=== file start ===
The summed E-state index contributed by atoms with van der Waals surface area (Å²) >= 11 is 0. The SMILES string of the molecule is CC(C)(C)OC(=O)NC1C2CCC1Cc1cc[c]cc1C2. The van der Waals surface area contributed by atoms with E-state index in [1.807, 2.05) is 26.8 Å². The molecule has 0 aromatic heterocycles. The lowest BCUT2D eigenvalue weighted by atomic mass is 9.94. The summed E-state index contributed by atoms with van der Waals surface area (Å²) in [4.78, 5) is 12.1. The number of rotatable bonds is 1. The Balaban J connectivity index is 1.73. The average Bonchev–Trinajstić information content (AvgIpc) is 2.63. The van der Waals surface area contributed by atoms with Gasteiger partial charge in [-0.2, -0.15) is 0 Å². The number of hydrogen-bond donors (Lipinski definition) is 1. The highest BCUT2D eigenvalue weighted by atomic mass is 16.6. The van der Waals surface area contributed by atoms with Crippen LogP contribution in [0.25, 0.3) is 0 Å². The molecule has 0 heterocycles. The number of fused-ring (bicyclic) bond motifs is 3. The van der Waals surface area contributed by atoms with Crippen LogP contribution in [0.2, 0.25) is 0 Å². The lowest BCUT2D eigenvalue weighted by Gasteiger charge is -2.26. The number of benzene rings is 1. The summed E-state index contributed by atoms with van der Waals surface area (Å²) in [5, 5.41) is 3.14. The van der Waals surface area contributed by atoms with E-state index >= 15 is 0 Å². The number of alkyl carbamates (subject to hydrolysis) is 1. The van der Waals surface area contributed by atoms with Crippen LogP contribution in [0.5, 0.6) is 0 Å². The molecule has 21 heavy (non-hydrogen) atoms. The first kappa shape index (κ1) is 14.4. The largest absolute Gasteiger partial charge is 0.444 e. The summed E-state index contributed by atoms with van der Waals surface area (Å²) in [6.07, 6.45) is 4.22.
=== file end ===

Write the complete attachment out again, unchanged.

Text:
The summed E-state index contributed by atoms with van der Waals surface area (Å²) >= 11 is 0. The SMILES string of the molecule is CC(C)(C)OC(=O)NC1C2CCC1Cc1cc[c]cc1C2. The van der Waals surface area contributed by atoms with E-state index in [1.807, 2.05) is 26.8 Å². The molecule has 0 aromatic heterocycles. The lowest BCUT2D eigenvalue weighted by atomic mass is 9.94. The summed E-state index contributed by atoms with van der Waals surface area (Å²) in [4.78, 5) is 12.1. The number of rotatable bonds is 1. The Balaban J connectivity index is 1.73. The average Bonchev–Trinajstić information content (AvgIpc) is 2.63. The van der Waals surface area contributed by atoms with Gasteiger partial charge in [-0.2, -0.15) is 0 Å². The number of hydrogen-bond donors (Lipinski definition) is 1. The highest BCUT2D eigenvalue weighted by atomic mass is 16.6. The van der Waals surface area contributed by atoms with Crippen LogP contribution in [0.25, 0.3) is 0 Å². The molecule has 0 heterocycles. The number of fused-ring (bicyclic) bond motifs is 3. The van der Waals surface area contributed by atoms with Crippen LogP contribution in [0.2, 0.25) is 0 Å². The lowest BCUT2D eigenvalue weighted by Gasteiger charge is -2.26. The number of benzene rings is 1. The summed E-state index contributed by atoms with van der Waals surface area (Å²) in [5, 5.41) is 3.14. The van der Waals surface area contributed by atoms with E-state index >= 15 is 0 Å². The number of alkyl carbamates (subject to hydrolysis) is 1. The van der Waals surface area contributed by atoms with Crippen LogP contribution in [0.5, 0.6) is 0 Å². The molecule has 21 heavy (non-hydrogen) atoms. The first kappa shape index (κ1) is 14.4. The largest absolute Gasteiger partial charge is 0.444 e. The summed E-state index contributed by atoms with van der Waals surface area (Å²) in [6.07, 6.45) is 4.22.